NHS England has approved the merger of three North Yorkshire CCGs.
The three CCGs – NHS Hambleton, Richmondshire and Whitby, NHS Harrogate and Rural District and NHS Scarborough and Ryedale – will become the North Yorkshire CCG on April 1 next year.
The groups said they welcome NHS England’s decision and the benefits it will bring to the people of North Yorkshire.
As a single organisation it is hoped that it can eliminate unnecessary duplication and bureaucratic boundaries to work more efficiently together and with our partners while ensuring consistency of decision making for the people of North Yorkshire.
It also wants to develop a unified approach to relationships with the new North Yorkshire Primary Care Networks and provide a more agile and responsive service which maintains a local focus but enables us to obtain better value for money by commissioning at scale.
Additionally, the reduction of administrative costs to enable more investment in front line health services and sharing of good practice to adopt the best from each of the three existing CCGs is top of the merger agenda.
The groups also recognised that being able speak as a unified commissioning voice for the benefit of our local population and working more strategically on a larger footprint with our local and regional partners were advantages of the move.
The merger follows reviews carried out by each of the three North Yorkshire CCGs last year and builds on work already started to improve the way that the CCGs work together and deliver for local people.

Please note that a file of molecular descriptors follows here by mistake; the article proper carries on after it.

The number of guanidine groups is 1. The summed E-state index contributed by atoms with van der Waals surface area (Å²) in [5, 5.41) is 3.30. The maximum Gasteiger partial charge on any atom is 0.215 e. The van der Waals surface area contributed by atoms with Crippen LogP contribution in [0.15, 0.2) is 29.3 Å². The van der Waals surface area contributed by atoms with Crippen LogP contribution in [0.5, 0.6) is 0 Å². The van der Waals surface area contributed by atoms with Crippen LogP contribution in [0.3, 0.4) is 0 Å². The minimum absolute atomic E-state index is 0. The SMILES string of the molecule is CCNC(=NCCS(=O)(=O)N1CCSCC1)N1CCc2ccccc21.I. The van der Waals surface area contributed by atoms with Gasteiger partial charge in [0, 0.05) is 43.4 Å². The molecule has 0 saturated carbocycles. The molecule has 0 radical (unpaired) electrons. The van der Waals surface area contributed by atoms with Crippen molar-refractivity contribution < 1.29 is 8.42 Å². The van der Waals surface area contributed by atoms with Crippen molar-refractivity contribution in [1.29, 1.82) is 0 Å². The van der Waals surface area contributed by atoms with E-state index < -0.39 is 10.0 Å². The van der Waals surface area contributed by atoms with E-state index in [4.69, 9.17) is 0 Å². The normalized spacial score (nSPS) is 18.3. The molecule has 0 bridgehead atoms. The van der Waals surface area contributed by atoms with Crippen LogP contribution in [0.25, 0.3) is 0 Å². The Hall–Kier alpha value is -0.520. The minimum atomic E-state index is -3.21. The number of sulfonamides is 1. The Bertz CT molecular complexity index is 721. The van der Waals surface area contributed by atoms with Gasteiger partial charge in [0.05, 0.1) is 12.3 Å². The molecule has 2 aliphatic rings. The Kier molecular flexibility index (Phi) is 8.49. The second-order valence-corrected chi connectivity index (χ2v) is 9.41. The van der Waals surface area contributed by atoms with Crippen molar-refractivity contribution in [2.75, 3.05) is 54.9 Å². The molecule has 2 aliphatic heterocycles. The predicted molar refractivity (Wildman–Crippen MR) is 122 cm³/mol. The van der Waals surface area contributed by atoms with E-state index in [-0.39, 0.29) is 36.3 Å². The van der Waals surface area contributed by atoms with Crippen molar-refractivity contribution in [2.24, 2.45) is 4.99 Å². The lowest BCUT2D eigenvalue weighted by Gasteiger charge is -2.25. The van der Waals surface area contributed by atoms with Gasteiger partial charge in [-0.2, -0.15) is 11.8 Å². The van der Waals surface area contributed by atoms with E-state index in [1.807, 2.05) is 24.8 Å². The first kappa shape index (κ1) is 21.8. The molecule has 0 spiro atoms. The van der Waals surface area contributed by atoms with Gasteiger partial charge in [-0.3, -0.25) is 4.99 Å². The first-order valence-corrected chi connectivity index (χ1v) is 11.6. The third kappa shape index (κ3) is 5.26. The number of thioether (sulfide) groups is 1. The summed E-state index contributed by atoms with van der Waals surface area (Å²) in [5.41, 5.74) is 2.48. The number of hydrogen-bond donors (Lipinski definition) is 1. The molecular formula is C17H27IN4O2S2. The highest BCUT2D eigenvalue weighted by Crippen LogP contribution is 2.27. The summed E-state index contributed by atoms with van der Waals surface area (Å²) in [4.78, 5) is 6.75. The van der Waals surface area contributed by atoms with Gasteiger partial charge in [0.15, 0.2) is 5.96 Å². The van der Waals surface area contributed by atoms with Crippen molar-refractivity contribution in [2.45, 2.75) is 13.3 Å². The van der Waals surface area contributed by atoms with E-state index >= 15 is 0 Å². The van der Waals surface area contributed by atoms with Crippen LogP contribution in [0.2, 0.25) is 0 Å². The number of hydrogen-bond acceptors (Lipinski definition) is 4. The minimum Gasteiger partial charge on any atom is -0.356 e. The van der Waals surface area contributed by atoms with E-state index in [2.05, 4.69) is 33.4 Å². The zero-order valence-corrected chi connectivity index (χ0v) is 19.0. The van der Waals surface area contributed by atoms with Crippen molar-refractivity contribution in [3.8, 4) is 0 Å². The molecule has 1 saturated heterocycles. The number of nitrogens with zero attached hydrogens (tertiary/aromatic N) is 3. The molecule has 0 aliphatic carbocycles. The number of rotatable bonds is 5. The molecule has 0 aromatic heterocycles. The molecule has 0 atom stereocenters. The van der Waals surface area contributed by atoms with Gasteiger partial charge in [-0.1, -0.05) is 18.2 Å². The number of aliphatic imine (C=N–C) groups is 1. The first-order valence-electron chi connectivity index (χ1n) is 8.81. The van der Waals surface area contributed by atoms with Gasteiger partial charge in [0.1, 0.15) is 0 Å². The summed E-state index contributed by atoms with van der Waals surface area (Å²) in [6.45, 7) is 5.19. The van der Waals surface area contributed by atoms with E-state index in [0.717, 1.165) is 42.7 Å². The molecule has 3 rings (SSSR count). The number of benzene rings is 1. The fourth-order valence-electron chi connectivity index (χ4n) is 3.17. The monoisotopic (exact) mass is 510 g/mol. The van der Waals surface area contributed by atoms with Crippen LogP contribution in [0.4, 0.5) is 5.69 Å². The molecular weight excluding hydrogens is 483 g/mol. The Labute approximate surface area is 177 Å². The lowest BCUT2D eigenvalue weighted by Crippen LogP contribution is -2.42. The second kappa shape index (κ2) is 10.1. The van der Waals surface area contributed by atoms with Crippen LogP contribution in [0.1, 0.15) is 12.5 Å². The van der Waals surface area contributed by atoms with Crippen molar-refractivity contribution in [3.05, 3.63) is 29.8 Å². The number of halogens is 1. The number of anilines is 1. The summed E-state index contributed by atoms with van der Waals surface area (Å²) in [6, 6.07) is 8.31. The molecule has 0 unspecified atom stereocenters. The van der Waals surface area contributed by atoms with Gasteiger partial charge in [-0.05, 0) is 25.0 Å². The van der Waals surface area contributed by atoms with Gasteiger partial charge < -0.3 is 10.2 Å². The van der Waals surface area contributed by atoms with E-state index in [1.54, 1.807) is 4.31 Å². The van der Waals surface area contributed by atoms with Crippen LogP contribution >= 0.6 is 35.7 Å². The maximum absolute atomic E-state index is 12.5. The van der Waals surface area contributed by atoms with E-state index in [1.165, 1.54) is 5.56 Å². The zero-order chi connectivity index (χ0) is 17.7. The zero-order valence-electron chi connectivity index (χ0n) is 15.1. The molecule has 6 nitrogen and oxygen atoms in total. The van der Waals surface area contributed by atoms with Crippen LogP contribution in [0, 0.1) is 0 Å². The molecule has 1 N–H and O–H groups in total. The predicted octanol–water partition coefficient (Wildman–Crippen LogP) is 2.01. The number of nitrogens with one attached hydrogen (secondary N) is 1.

A single leadership team has already been appointed, following decisions by each CCG’s governing body in summer 2018, and we have already begun to look at how best to structure the new organisation.
Charles Parker, GP and chair designate of the North Yorkshire CCG said: “The North Yorkshire CCG will retain the existing commitment to strong clinical leadership and focus on the needs of local people, drawing in best practice from learning across North Yorkshire.”
Adding: “The governance model we have developed will still allow there to be strong local leadership and patient engagement, ensuring each area of North Yorkshire will continue to have a strong clinical voice and patients’ views are represented.”